The bi-focal nature of human sight means that we gain a three-dimensional view on the world, our eyes calibrating between them distance and depth. The barrel of a gun makes excellent use of this evolved biological capacity. The darkness of the core of the barrel was shown in black stark relief. A void more than a black hole. A point of eternity set in the length of the barrel, the projection of gun metal close to the face, so close the oily smell could be tasted at the back of the throat. The human eye is also unequivocal about the nature of what it sees, having an impulsive mind of its own, taking the consciousness back down the shaking barrel to the heavy finger, curled like a snake around the yielding, oh so yielding trigger. The black void at the end of the gun barrel, the shaking hand and the squeezing finger around the yielding trigger, all came to the consciousness in a single wave of knowledge. “Today I will die. On this expressway for the price of a gallon of fuel I will die.”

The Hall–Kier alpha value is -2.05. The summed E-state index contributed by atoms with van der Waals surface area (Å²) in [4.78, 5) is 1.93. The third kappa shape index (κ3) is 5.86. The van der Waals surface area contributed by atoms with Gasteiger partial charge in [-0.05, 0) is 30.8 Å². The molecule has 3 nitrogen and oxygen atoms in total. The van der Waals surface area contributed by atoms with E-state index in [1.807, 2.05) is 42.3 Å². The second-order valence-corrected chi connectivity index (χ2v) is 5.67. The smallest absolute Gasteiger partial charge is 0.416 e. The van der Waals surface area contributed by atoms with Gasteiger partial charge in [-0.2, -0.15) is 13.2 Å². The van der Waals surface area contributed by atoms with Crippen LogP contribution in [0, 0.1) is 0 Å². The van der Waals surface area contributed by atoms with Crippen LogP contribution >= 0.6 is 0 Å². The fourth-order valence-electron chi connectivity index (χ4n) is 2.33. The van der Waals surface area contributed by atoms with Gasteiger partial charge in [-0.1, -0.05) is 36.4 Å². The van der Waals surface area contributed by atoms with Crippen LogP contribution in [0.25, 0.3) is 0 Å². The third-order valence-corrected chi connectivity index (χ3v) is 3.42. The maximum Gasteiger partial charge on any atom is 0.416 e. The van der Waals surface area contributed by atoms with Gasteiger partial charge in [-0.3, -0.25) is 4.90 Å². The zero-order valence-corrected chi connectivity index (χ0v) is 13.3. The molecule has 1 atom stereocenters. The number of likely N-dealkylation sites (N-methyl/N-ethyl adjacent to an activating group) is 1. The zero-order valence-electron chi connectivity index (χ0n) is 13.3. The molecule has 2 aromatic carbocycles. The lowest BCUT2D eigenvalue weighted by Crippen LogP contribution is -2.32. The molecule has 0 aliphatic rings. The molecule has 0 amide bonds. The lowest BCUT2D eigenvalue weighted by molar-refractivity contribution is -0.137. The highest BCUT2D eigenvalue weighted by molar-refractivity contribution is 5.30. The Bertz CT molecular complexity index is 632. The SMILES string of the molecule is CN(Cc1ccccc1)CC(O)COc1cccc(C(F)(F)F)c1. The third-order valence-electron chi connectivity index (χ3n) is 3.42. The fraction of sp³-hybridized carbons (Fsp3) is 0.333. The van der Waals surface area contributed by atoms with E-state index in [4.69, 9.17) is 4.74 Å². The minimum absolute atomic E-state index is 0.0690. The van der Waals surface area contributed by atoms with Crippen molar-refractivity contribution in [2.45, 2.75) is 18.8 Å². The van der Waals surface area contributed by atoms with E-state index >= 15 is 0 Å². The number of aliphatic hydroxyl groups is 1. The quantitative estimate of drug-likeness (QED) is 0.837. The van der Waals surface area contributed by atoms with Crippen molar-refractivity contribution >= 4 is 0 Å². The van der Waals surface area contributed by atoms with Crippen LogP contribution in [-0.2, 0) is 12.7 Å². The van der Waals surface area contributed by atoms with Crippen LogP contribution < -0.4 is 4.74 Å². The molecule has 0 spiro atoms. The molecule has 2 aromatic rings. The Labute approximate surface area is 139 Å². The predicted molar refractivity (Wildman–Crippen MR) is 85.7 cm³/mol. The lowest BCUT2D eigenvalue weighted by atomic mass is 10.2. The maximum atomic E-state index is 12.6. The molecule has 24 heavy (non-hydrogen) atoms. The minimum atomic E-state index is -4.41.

The knowledge was distant, the words appearing to another man in another place, in a different place where a gun was not centimetres from his face.
For years afterwards he could not say why or how what followed took place. No plan, heroics or misplaced sense of civic decency guided him, he just sat in the car, looked back at the soldier and said; “No”. He thinks, he then said, “Sorry”, but he could not be sure about that.